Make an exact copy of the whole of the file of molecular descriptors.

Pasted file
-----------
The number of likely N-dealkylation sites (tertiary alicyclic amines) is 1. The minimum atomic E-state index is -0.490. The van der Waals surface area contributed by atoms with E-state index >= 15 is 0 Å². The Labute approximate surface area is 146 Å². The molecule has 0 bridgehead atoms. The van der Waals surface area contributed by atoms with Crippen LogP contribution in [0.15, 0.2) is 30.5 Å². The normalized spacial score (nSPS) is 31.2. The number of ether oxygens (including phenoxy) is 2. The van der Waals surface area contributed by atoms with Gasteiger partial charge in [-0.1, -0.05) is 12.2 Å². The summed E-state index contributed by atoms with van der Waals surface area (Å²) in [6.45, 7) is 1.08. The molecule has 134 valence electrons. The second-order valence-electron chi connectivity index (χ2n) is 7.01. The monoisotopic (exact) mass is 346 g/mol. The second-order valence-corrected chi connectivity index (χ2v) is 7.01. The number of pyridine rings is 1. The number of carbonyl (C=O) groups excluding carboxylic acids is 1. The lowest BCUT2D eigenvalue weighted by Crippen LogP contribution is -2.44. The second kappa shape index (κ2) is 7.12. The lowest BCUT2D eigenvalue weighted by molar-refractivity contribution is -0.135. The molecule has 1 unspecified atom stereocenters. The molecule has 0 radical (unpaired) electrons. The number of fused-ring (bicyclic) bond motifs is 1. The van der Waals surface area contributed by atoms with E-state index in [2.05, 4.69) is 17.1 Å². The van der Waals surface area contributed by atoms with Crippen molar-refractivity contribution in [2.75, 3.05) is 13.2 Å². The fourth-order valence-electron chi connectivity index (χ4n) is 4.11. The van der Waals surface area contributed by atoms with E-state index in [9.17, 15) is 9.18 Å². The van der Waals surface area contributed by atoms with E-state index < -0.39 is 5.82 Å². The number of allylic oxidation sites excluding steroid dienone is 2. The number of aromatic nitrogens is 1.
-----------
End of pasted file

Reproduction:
The number of likely N-dealkylation sites (tertiary alicyclic amines) is 1. The minimum atomic E-state index is -0.490. The van der Waals surface area contributed by atoms with E-state index >= 15 is 0 Å². The Labute approximate surface area is 146 Å². The molecule has 0 bridgehead atoms. The van der Waals surface area contributed by atoms with Crippen LogP contribution in [0.15, 0.2) is 30.5 Å². The normalized spacial score (nSPS) is 31.2. The number of ether oxygens (including phenoxy) is 2. The van der Waals surface area contributed by atoms with Gasteiger partial charge in [-0.1, -0.05) is 12.2 Å². The summed E-state index contributed by atoms with van der Waals surface area (Å²) in [6.45, 7) is 1.08. The molecule has 134 valence electrons. The second-order valence-electron chi connectivity index (χ2n) is 7.01. The monoisotopic (exact) mass is 346 g/mol. The second-order valence-corrected chi connectivity index (χ2v) is 7.01. The number of pyridine rings is 1. The number of carbonyl (C=O) groups excluding carboxylic acids is 1. The lowest BCUT2D eigenvalue weighted by Crippen LogP contribution is -2.44. The second kappa shape index (κ2) is 7.12. The lowest BCUT2D eigenvalue weighted by molar-refractivity contribution is -0.135. The molecule has 1 unspecified atom stereocenters. The molecule has 0 radical (unpaired) electrons. The number of fused-ring (bicyclic) bond motifs is 1. The van der Waals surface area contributed by atoms with E-state index in [2.05, 4.69) is 17.1 Å². The van der Waals surface area contributed by atoms with Crippen molar-refractivity contribution in [2.75, 3.05) is 13.2 Å². The fourth-order valence-electron chi connectivity index (χ4n) is 4.11. The van der Waals surface area contributed by atoms with E-state index in [9.17, 15) is 9.18 Å². The van der Waals surface area contributed by atoms with E-state index < -0.39 is 5.82 Å². The number of allylic oxidation sites excluding steroid dienone is 2. The number of aromatic nitrogens is 1.